to My Bones', Zola Moon, Postmodern Music, 2002
Trying to find something that is not the
thing in blues music can give you the blues. 'Down
to My Bone' is different, though. Zola Moon takes a
chance here by having herself accompanied by only a
single acoustic guitarist on each of the sixteen cuts:
Michael Carter, Burke Wallace, or Kim Allison.
The opening cut is 'Time Is On My Side,' made famous
by The Rolling Stones, but the emphasis is on
traditional material like 'St. James Infirmary,' and
traditional sounding songs written by Moon.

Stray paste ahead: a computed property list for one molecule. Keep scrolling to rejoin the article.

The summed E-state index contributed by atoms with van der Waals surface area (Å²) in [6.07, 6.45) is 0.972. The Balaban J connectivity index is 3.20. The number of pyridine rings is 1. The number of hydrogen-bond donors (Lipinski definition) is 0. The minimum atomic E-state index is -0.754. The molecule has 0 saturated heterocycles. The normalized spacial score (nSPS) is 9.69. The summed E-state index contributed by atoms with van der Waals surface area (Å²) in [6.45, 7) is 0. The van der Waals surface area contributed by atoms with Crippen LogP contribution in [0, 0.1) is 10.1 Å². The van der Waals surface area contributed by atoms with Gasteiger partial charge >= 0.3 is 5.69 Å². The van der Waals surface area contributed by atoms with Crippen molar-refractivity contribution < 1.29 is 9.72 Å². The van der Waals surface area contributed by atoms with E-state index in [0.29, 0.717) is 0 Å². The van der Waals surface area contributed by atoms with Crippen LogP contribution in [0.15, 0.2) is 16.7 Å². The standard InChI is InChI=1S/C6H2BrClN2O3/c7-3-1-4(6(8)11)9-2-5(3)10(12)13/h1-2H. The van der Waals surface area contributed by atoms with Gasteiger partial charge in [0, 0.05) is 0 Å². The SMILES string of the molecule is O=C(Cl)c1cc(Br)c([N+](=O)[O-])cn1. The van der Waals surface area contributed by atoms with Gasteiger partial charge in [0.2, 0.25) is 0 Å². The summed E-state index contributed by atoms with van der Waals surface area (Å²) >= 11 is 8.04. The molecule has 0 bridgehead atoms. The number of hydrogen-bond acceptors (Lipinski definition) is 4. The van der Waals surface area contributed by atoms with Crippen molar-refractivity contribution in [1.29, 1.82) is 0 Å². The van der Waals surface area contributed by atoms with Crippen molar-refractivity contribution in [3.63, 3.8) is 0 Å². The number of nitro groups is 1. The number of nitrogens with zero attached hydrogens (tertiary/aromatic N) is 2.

The guitarists are all excellent, but the thing that
keeps things interesting is Moon's voice. Her voice is
strong and powerful, but she resists the temptation to
show it off. Instead, she uses emotion to make each song
tell a story.
Being the blues, most of the songs are sad. Moon makes
the pleading of her 'Help Me' and the pain of 'These
Steel Bars' come through. She even gives new life to
Willie Nelson's often done 'Night Life.' This CD gets to
the roots of the blues with just
vocals and guitar '' right down to the bones.
- Dave Howell